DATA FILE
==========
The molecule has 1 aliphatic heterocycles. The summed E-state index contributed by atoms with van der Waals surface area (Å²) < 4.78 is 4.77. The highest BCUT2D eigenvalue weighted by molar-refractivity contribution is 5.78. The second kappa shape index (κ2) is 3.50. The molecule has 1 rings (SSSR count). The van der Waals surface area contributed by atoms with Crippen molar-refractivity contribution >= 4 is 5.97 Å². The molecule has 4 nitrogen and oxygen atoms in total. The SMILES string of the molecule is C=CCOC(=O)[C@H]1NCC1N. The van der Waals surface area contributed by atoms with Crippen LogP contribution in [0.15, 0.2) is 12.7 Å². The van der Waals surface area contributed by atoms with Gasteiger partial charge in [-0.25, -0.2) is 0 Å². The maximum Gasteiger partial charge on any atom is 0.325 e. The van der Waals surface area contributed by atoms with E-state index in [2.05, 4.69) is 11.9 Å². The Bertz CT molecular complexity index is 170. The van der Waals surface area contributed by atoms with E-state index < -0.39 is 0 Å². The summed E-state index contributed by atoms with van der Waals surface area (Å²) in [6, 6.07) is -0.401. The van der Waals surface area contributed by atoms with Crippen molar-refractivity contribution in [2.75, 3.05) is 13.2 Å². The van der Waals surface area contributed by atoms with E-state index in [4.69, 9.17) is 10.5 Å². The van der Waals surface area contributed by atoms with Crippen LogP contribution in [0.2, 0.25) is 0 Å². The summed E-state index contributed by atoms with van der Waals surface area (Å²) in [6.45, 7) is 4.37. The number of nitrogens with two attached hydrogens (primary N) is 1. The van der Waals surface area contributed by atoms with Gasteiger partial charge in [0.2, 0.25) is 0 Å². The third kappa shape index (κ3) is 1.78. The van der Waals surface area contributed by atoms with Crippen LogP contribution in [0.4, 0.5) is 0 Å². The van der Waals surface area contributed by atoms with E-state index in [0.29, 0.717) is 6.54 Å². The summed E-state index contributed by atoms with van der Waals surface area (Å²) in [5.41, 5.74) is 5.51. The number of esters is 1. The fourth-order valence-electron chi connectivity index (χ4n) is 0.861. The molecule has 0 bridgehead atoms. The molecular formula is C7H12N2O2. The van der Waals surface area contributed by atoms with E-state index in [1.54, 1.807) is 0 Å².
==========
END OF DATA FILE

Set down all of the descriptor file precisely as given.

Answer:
The molecule has 1 aliphatic heterocycles. The summed E-state index contributed by atoms with van der Waals surface area (Å²) < 4.78 is 4.77. The highest BCUT2D eigenvalue weighted by molar-refractivity contribution is 5.78. The second kappa shape index (κ2) is 3.50. The molecule has 1 rings (SSSR count). The van der Waals surface area contributed by atoms with Crippen molar-refractivity contribution >= 4 is 5.97 Å². The molecule has 4 nitrogen and oxygen atoms in total. The SMILES string of the molecule is C=CCOC(=O)[C@H]1NCC1N. The van der Waals surface area contributed by atoms with Crippen LogP contribution in [0.15, 0.2) is 12.7 Å². The van der Waals surface area contributed by atoms with Gasteiger partial charge in [-0.25, -0.2) is 0 Å². The maximum Gasteiger partial charge on any atom is 0.325 e. The van der Waals surface area contributed by atoms with E-state index in [2.05, 4.69) is 11.9 Å². The Bertz CT molecular complexity index is 170. The van der Waals surface area contributed by atoms with E-state index < -0.39 is 0 Å². The summed E-state index contributed by atoms with van der Waals surface area (Å²) in [6, 6.07) is -0.401. The van der Waals surface area contributed by atoms with Crippen molar-refractivity contribution in [2.75, 3.05) is 13.2 Å². The van der Waals surface area contributed by atoms with E-state index in [4.69, 9.17) is 10.5 Å². The van der Waals surface area contributed by atoms with Crippen LogP contribution in [0.2, 0.25) is 0 Å². The summed E-state index contributed by atoms with van der Waals surface area (Å²) in [6.45, 7) is 4.37. The number of nitrogens with two attached hydrogens (primary N) is 1. The van der Waals surface area contributed by atoms with Gasteiger partial charge in [0.2, 0.25) is 0 Å². The third kappa shape index (κ3) is 1.78. The van der Waals surface area contributed by atoms with Crippen LogP contribution in [0.4, 0.5) is 0 Å². The van der Waals surface area contributed by atoms with E-state index in [0.29, 0.717) is 6.54 Å². The summed E-state index contributed by atoms with van der Waals surface area (Å²) in [5.41, 5.74) is 5.51. The number of esters is 1. The fourth-order valence-electron chi connectivity index (χ4n) is 0.861. The molecule has 0 bridgehead atoms. The molecular formula is C7H12N2O2. The van der Waals surface area contributed by atoms with E-state index in [1.54, 1.807) is 0 Å².